Aug 30, 2008

Sweet Saturday

Ever so briefly, I stuck my nose out of doors today. Right after I blew it. Maybe I should be sick more often (NO! I didn't say that!) because my experiences on the bus today were rather sweet.

Going to town, I was lost in a metaphysical magazine for a while, and when I put it aside and instead watched the other passengers, I noticed a lot of nicely dressed, rather active-looking elderly women. They weren't together, just a miscellaneous bunch of other humans I happened to see. They got my attention because they were dressed youthfully (wearing today's type of trainers will do that), they had nice hair, that although white was cared for and stylishly cut, they moved with energy, they wore nice make-up. It was like my focus was on anything that I could compliment - which isn't a bad way to go through a Saturday. I actually felt a bit stoned. Yay head cold!

My nose cooperated for my visit to my hair dresser's, and the weather was beautifully mild and somewhat sunny. The discussion we had, as I sat watching my hair dresser cut my hair short since I had said I wanted to grow it long, was about the law of attraction, "The Secret", Eckhart Tolle and whether or not it matters what one person thinks or does. There is a saying in Norwegian that "many small brooks make a mighty river" (which is probably found in other cultures, too), so we all agreed that one person does make a difference.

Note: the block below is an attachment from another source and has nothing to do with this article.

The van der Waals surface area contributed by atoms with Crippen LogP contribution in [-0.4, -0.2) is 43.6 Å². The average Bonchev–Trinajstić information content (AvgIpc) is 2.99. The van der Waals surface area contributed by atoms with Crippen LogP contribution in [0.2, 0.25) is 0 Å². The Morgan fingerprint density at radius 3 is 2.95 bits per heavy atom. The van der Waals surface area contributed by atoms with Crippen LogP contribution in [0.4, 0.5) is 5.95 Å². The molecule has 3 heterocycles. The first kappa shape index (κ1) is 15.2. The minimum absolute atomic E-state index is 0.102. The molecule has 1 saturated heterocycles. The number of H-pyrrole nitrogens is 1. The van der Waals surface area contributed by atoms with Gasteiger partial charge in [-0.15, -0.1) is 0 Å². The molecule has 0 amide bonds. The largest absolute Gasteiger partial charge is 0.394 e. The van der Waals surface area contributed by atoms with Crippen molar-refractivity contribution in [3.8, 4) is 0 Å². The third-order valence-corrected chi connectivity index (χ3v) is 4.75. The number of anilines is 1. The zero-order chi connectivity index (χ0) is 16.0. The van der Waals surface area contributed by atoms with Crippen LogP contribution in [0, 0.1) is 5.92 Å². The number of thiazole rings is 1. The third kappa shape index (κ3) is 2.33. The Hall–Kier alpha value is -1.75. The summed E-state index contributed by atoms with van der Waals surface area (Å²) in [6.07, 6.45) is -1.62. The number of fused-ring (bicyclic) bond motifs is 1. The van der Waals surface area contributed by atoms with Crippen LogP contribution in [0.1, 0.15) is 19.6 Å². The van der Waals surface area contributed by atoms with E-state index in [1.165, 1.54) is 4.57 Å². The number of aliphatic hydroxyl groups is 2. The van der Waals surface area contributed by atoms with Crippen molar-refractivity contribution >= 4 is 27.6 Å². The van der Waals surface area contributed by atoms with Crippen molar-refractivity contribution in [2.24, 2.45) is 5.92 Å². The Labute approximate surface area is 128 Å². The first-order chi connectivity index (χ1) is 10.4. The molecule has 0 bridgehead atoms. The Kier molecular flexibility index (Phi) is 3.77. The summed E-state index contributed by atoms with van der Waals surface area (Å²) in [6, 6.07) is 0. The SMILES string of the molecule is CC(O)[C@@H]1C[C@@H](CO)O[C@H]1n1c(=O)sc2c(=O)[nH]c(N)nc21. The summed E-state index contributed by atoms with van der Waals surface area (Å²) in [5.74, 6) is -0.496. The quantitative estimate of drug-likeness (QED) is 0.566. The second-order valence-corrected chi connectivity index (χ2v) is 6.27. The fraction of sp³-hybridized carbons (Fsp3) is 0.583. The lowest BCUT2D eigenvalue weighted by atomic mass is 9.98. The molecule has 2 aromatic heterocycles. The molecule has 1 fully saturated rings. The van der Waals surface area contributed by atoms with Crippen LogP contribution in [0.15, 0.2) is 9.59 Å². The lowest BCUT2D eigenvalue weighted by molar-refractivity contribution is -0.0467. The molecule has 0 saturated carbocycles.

I got lots of compliments on my gorgeous hair color from the girl who washed it: Pure ash brown, and hard to replicate even with today's hair color products, she said. I told her it took me years to appreciate that I had such a pure and even hair color, rather than a boring shade of mouse, but that I do now. So no blonde highlights for me for a while. Those few (I can count them on one hand) strands of silver that play peekaboo with my bangs can just be.

I wandered in my happy fog from the salon through downtown to my bus, had time to browse a newsstand and picked up an interior design magazine, which I started to read while waiting for the bus. I was still reading it on the bus, when I became aware of some conversation going on up front. An older woman with a crutch had borded the bus, and was trying to maneuver herself, crutch and money for the bus, all at once. The 30-ish bus driver told her to just get seated and not worry about paying. A few stops on, he came back to where she was seated, as she was trying to come forward to pay. He had her sit back down, telling her that a woman on crutches shouldn't have to fuss with moving around in a bus; he could do that. I smiled to myself at the wonderful service our bus driver was giving his passenger.

My foray out into the real world today was brief, but very sweet.

Aug 28, 2008

Things to do while sick

  1. Exchange text messages (and cyberhugs) with a sick friend